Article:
Chairman Archer’s Chilling Legacy

This commentary appeared in the Washington Times on July 1, 1999 and the Tribune Review on June 25, 1999.
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Republicans seem to often be frustrated by President Clinton's skill at usurping their rhetoric to propose watered-down versions of their ideas that take the steam out of an issue. A case in point is Social Security. In his State of the Union Address, the president pilfered the positive language of privatization -- individual ownership, savings and empowerment -- for his USA accounts. Of course, USA accounts do not reform Social Security; they are a new entitlement altogether.

If the Republican leadership in Congress were willing to take Clinton on --revealing the dirty truth about his proposal and offering their own boldplan to reform the tax-and-spend program into a system based on individualownership and private investment -- they might win this battle. Severalpresidential candidates have distinguished themselves by calling for achange that a majority of the public already supports: namely, allowingindividuals to invest a portion of their payroll tax that currently goes toSocial Security.

Unfortunately, the GOP's congressional leadership trembles at the thoughtoftaking on the president over Social Security. They seem to be willing to dojust about anything to escape the possibility of facing an election inwhichthey are demagogued for "endangering" Social Security.

That may be why House Ways and Means Committee Chairman Bill Archer(R-Tex.)and Social Security Subcommittee Chairman Clay Shaw (R-Fla.) haveintroducedtheir Social Security "reform" proposal, which shows the awful consequencesof legislation built on fear and cunning rather than principle.In their efforts to avert disaster, Archer and Shaw may have created anevenbigger calamity. They welded together a reform package that equalsClinton's in emptiness but fails to match the president's rhetoric. TheArcher-Shaw proposal can best be described by what it does not accomplish.It does not give individuals real control over any portion of their payrolltaxes; it does not improve the rate of return individuals receive on themoney they send to Social Security; and it does not, in any meaningful way,move the system away from its current unfunded political promise toward asystem of individual accounts.

Instead, Archer and Shaw propose to prop up the existing program with aninfusion of new tax dollars. Individuals would have a small portion oftheir payroll tax monies placed in personal retirement accounts. But thoseaccounts would be "personal" in name only. Individuals would have toinvesttheir money under strict guidelines. As they stand now, those guidelineswould require that exactly 60 percent of the account be in equities and 40percent in bonds. Perhaps in the future Congress might increaserestrictions, or even handpick the companies deserving of those dollars.People would have little reason to care how their money was invested,since,under the Archer-Shaw plan, they would have to give it all back to thegovernment when they retired. The success or failure of the personalretirement account would be meaningless: Individuals would receive fromSocial Security the same amount that they are promised under current law.The only way an individual could realistically come out ahead under theplanis if he or she died before retirement, in which case family members wouldreceive the money in the account.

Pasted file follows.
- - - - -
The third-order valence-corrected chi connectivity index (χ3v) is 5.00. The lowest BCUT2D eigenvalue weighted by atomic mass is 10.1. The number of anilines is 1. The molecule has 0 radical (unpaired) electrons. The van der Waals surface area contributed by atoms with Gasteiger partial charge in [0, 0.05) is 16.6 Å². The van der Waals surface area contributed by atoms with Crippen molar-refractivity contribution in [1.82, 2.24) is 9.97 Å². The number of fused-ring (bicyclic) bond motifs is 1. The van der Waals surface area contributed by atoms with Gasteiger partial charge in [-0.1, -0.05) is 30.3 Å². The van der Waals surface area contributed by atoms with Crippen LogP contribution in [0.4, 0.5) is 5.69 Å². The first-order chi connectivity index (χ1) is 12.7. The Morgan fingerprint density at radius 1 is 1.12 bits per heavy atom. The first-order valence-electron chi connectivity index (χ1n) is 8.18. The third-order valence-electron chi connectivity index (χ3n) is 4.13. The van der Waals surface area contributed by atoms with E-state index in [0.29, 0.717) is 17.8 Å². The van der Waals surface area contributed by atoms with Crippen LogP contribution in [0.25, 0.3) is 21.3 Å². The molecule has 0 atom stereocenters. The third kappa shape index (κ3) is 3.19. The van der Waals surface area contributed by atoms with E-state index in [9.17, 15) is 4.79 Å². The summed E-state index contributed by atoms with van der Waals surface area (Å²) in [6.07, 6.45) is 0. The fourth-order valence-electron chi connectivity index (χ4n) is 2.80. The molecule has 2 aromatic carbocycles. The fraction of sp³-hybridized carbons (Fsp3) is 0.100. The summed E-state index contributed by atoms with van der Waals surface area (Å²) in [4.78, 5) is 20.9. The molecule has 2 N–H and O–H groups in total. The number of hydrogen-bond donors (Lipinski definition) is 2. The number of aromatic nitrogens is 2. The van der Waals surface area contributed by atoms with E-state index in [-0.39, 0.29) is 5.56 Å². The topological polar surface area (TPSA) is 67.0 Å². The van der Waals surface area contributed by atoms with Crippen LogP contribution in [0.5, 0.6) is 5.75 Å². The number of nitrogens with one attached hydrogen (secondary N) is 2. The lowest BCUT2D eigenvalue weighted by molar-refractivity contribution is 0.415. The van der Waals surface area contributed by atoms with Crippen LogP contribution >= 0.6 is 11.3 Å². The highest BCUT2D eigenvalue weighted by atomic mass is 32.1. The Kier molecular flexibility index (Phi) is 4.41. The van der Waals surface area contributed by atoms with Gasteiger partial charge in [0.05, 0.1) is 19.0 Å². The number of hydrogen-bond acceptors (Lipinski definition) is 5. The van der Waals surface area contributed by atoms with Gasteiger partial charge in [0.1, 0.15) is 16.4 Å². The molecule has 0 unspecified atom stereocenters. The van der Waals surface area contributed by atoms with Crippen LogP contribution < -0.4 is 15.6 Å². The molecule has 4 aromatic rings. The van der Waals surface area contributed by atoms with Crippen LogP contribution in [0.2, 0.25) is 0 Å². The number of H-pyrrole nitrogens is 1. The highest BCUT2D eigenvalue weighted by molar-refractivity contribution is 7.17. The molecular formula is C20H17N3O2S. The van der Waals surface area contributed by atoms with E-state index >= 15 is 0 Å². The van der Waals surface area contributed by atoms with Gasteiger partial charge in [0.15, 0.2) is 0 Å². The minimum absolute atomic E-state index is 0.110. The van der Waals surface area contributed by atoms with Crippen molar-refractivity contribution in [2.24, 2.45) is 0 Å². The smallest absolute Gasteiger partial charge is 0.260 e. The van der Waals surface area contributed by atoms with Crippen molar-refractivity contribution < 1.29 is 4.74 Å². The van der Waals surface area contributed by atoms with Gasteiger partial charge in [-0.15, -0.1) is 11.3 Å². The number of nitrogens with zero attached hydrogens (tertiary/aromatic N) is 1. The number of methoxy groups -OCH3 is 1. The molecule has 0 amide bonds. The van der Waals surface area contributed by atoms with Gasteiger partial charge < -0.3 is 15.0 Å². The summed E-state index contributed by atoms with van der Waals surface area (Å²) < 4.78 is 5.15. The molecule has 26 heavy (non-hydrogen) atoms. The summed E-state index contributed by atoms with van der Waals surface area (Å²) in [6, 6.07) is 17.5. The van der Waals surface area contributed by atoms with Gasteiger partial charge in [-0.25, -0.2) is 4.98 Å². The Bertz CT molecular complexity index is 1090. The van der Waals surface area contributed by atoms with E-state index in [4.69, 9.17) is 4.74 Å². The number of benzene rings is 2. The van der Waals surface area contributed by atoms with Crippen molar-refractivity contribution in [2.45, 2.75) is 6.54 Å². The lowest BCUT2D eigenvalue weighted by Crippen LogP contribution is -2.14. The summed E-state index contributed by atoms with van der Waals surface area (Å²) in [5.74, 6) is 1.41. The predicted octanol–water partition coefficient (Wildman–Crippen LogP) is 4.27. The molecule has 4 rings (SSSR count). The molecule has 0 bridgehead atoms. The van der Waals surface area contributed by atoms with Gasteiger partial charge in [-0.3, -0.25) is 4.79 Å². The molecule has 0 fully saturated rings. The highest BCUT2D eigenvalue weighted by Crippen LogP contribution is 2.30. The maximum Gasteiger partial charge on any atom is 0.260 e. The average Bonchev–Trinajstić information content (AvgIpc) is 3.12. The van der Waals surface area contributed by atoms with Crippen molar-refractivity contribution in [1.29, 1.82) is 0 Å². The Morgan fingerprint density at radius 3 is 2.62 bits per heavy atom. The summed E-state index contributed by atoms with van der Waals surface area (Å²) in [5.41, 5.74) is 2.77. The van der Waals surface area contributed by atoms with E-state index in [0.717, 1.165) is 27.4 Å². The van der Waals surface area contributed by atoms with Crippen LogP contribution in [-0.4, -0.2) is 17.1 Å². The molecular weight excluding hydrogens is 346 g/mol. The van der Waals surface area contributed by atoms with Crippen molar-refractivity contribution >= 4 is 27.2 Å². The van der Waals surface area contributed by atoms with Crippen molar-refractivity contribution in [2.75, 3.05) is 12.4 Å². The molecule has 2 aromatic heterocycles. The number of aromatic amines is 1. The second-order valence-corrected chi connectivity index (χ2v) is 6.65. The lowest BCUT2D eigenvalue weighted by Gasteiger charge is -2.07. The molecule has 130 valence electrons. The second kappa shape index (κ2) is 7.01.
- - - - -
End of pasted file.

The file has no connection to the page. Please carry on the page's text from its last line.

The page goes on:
Chairman Archer appears to have fallen for the line that "benefits" consistonly of what the government hands out, not what individuals generate ontheir own. Now Chairman Archer is joining in the demagoguery. Mostrecently, he oversaw a hearing examining the many various reform proposals.He referred to proposals that truly would allow individuals to fundpersonalretirement accounts with their current payroll taxes as "cutting benefits."In Archer's eyes, it does not matter that most individuals would actuallyreceive higher benefits from those proposals since the accrued value intheir accounts would more than offset the reduction in the governmenthandout. He has unwittingly joined the side of the unions and the AmericanAssociation of Retired Persons in assuming that unless the governmentguarantees a payment, individuals will blow any money they set aside forretirement.

In his attempt to thwart the Democrats' plans to use Social Security as anissue in the next election, Archer has helped derail the movement toreplacethe antiquated New Deal program with a system based on individual ownershipand private investment. Rumor has it that President Clinton and ChairmanArcher are "working together" to meld their two proposal into a bill thatcould become law and thus ensure their mutual legacies. If Chairman Archertruly believes in conservative, free-market principles, he should shudderatwhat that legacy will be.

Carrie Lips

Carrie Lips is a Social Security analyst at the Cato Institute.